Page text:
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This specification proposes to ship a free-flash implementation by default. Since free flash solutions are not yet fully compatible with the proprietary flash plugin provided by adobe, this spec also proposes a way to easily replace free flash with the non free one through means of the alternatives system.

Use Cases

  • Scott wants to watch a video about Ubuntu. He cannot see the video in his browser.

  • Stefan wants to use Edubuntu on his school's computer. Unfortunately a lot of the learning tools they use are done in Flash.
  • Sarah wants to watch flash-advertisements.


  • include gnash and dependents in main
  • add gnash mozilla plugin to default install on CD/ISO (ubuntu-desktop)
  • gnash, swfdec, nonfree-flashplayer packages will provide an alternative to allow system wide configuration of the default flash player
  • easy codec installation for gnash



  • include gnash in main
    • build with gstreamer backend
  • setup alternative for global /usr/lib/firefox/plugins/
    • use standard priority for gnash
    • use higher priority for non-default nonfree-flashplayer to ensure that user gets what he wants by just installing nonfree-flashplayer without removing free alternative from computer
  • add easy codec installation support to gnash (See: gstreamer-base-utils API).

Eval and Pointers for "Add easy codec install support to gnash/gstreamer"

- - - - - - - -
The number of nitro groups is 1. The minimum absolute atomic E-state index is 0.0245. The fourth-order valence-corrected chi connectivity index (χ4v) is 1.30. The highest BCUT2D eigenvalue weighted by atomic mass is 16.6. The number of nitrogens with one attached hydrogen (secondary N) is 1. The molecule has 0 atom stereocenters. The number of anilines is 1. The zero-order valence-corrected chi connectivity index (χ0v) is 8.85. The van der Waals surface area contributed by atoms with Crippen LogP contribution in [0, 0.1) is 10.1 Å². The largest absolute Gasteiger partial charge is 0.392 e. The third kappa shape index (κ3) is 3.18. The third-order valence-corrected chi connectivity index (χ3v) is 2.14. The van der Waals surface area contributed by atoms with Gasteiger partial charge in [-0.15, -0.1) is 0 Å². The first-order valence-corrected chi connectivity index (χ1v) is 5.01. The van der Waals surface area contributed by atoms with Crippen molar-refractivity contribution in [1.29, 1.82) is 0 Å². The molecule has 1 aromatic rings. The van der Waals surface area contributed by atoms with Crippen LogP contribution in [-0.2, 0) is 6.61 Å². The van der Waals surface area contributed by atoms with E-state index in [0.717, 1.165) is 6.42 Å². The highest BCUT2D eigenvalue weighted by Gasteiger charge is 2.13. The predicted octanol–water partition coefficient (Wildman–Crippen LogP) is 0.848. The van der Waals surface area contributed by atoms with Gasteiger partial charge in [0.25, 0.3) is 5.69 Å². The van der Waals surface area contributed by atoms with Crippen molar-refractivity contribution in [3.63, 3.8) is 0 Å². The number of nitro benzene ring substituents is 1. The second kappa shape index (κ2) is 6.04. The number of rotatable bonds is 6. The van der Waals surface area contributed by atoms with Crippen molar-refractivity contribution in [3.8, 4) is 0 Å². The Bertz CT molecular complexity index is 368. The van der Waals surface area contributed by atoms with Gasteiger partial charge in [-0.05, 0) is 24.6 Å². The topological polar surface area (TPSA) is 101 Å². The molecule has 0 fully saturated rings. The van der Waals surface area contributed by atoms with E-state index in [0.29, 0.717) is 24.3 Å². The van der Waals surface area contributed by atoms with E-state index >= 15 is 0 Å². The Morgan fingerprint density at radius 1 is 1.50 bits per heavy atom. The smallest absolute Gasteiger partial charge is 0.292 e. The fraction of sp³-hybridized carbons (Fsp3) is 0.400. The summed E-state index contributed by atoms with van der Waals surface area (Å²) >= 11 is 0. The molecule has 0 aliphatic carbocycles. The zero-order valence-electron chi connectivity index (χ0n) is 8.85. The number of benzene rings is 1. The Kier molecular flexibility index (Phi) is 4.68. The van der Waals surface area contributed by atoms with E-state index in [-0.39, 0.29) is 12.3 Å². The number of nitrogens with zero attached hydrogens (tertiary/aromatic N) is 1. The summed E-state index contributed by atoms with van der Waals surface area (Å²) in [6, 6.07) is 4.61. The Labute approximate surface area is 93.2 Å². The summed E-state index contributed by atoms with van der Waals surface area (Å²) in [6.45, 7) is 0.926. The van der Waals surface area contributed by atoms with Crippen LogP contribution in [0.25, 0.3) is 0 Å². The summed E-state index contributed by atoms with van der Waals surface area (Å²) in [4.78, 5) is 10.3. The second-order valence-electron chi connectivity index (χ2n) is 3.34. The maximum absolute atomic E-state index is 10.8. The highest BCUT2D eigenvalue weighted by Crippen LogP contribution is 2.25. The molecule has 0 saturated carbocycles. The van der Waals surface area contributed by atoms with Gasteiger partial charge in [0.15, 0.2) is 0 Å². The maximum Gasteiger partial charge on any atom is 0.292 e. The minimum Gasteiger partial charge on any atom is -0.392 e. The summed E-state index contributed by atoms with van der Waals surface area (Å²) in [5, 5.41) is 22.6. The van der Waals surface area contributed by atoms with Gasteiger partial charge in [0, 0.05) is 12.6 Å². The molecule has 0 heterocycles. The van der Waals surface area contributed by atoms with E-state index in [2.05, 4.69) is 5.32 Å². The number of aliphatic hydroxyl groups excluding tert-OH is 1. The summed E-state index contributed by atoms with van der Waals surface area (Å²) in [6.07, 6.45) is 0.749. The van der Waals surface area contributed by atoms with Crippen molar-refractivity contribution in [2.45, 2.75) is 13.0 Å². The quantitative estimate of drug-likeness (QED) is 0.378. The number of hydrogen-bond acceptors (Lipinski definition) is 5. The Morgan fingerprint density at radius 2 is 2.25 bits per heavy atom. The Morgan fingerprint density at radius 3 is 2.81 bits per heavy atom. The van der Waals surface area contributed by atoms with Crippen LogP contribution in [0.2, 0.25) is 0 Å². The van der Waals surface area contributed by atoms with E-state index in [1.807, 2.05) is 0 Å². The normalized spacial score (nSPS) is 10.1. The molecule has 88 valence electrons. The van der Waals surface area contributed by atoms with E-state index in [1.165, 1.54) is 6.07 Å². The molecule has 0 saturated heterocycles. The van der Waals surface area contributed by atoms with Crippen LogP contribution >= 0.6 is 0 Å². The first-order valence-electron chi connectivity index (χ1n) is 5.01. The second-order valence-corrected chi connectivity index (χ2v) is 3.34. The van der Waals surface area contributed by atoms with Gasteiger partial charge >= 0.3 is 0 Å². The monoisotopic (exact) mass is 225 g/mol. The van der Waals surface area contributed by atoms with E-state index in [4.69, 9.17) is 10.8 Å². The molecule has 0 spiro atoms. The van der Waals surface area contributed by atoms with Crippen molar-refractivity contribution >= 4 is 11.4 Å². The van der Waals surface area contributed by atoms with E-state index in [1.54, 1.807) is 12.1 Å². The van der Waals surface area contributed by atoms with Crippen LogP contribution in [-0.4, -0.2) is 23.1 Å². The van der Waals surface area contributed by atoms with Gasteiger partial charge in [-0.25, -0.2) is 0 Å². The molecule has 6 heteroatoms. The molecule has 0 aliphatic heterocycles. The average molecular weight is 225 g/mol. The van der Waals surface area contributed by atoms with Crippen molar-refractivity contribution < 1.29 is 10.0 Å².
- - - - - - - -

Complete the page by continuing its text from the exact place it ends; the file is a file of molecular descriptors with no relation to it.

Most trivial place to hook this in appears to be NetStreamGst::startPlayback (NetStreamGst.cpp) for both audio and video.

The gnash gtk frontend uses gtk_main() loop, so using the gstreamer easy codec install api is possible without hacking gnash core components.

Outstanding Issues

  • we cannot get the main window xid in a clean fashion from within the gnash gstreamer server/backend (which would allow the installer to make itself transient to the gnash window) - not critical
  • retry to start video when previously missing codec has been installed might be tricky - not critical?
  • A Technical Board meeting resolution stated that ffmpeg was permitted in main, but could not be shipped on CDs, which seems like a problem for something that might end up in desktop. Are the Flash codecs patent-encumbered? If so, splitting them into a separate binary package would sidestep this issue. --ColinWatson - this is tackled by using gstreamer backend for gnash and not installing ffmpeg plugin for gstreamer in main. Adding Easy codec installation support to gnash will provide means to install missing codecs (like the gstreamer ffmpeg plugin) from universe --AlexanderSack


After discussion with mdz and cjwatson we agree that gnash is not yet ready to be installed by default. However, we want to provide users a choice in the plugin finder wizard when first visiting sites containing flash content. In consequence this spec depends now on firefox-distro-addon-support.

There are three Flash codecs, MP3, which is used for audio, FLV, which is used by YouTube and other sites, and the newer VP6, which is based on the ON2 codec. I believe all have patent issues, but as far as anyone has determined, decoding these codecs isn't an infringing use, just encoding. The idea at the UDS meeting was to only ship the ffmpeg decoders. -- RobSavoye

  • Actually there are six Flash codecs: MP3; the Nellymoser audio codec used by for example mobile phones or webcams; "old" Flash Video which is using a VP codec developed by the company On2; "new" Flash Video using VP6 also by On2; FLV is actually a stream format, not a codec; and then there is HE-AAC for audio and H.264 for video of the new "Movie Star" MP4 Flash Videos. YouTube is using VP6 for many videos already and H.264 for videos originally uploaded in MP4 and that have YouTube dimensions and thus need no resizing. MP4 (HE-AAC & H.264), MP3 and old On2 VP (which is similar to Theora, also developed by On2) have good open-source implementations, but Nellymoser and VP6 don't!


FreeFlash (last edited 2008-08-06 16:28:54 by localhost)